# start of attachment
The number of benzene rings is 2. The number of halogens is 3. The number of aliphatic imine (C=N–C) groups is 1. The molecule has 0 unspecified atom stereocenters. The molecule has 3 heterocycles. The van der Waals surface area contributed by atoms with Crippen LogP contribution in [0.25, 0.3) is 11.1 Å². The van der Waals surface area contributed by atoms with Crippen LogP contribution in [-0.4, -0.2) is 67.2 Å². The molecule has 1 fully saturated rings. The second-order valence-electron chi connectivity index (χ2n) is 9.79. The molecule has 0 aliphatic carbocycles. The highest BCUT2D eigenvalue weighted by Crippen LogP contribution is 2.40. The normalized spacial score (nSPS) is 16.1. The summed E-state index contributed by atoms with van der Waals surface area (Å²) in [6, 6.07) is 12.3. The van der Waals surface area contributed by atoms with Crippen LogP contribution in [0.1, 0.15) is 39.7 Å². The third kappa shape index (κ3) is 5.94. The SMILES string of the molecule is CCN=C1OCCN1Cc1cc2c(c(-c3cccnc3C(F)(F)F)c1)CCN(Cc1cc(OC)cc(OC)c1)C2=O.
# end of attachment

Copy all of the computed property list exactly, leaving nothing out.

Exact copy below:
The number of benzene rings is 2. The number of halogens is 3. The number of aliphatic imine (C=N–C) groups is 1. The molecule has 0 unspecified atom stereocenters. The molecule has 3 heterocycles. The van der Waals surface area contributed by atoms with Crippen LogP contribution in [0.25, 0.3) is 11.1 Å². The van der Waals surface area contributed by atoms with Crippen LogP contribution in [-0.4, -0.2) is 67.2 Å². The molecule has 1 fully saturated rings. The second-order valence-electron chi connectivity index (χ2n) is 9.79. The molecule has 0 aliphatic carbocycles. The highest BCUT2D eigenvalue weighted by Crippen LogP contribution is 2.40. The normalized spacial score (nSPS) is 16.1. The summed E-state index contributed by atoms with van der Waals surface area (Å²) in [6, 6.07) is 12.3. The van der Waals surface area contributed by atoms with Crippen LogP contribution in [0.1, 0.15) is 39.7 Å². The third kappa shape index (κ3) is 5.94. The SMILES string of the molecule is CCN=C1OCCN1Cc1cc2c(c(-c3cccnc3C(F)(F)F)c1)CCN(Cc1cc(OC)cc(OC)c1)C2=O.